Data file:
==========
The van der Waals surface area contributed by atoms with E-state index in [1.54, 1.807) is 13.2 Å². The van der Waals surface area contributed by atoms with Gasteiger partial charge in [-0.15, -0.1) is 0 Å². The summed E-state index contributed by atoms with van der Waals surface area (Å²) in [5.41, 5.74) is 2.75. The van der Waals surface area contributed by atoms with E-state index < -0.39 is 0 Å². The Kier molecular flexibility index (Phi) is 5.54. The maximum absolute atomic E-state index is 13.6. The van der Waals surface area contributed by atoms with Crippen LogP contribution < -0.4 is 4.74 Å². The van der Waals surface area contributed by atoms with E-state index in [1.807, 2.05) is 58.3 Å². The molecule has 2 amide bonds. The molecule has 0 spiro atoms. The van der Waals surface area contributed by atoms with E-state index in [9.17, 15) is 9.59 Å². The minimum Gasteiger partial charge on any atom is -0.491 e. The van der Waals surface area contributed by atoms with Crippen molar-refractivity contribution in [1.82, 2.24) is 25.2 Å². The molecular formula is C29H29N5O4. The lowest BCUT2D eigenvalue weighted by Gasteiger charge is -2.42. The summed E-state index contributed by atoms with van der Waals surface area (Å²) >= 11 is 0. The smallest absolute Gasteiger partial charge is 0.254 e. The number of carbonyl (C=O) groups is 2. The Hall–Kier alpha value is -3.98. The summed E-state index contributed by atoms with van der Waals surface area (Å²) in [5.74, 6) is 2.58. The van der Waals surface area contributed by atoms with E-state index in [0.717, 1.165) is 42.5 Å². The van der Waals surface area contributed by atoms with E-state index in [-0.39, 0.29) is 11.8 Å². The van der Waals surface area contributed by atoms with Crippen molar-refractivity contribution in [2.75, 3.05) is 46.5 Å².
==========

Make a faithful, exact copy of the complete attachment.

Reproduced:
The van der Waals surface area contributed by atoms with E-state index in [1.54, 1.807) is 13.2 Å². The van der Waals surface area contributed by atoms with Gasteiger partial charge in [-0.15, -0.1) is 0 Å². The summed E-state index contributed by atoms with van der Waals surface area (Å²) in [5.41, 5.74) is 2.75. The van der Waals surface area contributed by atoms with E-state index < -0.39 is 0 Å². The Kier molecular flexibility index (Phi) is 5.54. The maximum absolute atomic E-state index is 13.6. The van der Waals surface area contributed by atoms with Crippen LogP contribution < -0.4 is 4.74 Å². The van der Waals surface area contributed by atoms with E-state index in [1.807, 2.05) is 58.3 Å². The molecule has 2 amide bonds. The molecule has 0 spiro atoms. The van der Waals surface area contributed by atoms with E-state index in [9.17, 15) is 9.59 Å². The minimum Gasteiger partial charge on any atom is -0.491 e. The van der Waals surface area contributed by atoms with Crippen molar-refractivity contribution in [1.82, 2.24) is 25.2 Å². The molecular formula is C29H29N5O4. The lowest BCUT2D eigenvalue weighted by Gasteiger charge is -2.42. The summed E-state index contributed by atoms with van der Waals surface area (Å²) >= 11 is 0. The smallest absolute Gasteiger partial charge is 0.254 e. The number of carbonyl (C=O) groups is 2. The Hall–Kier alpha value is -3.98. The summed E-state index contributed by atoms with van der Waals surface area (Å²) in [5.74, 6) is 2.58. The van der Waals surface area contributed by atoms with E-state index in [0.717, 1.165) is 42.5 Å². The van der Waals surface area contributed by atoms with E-state index in [-0.39, 0.29) is 11.8 Å². The van der Waals surface area contributed by atoms with Crippen molar-refractivity contribution in [2.75, 3.05) is 46.5 Å².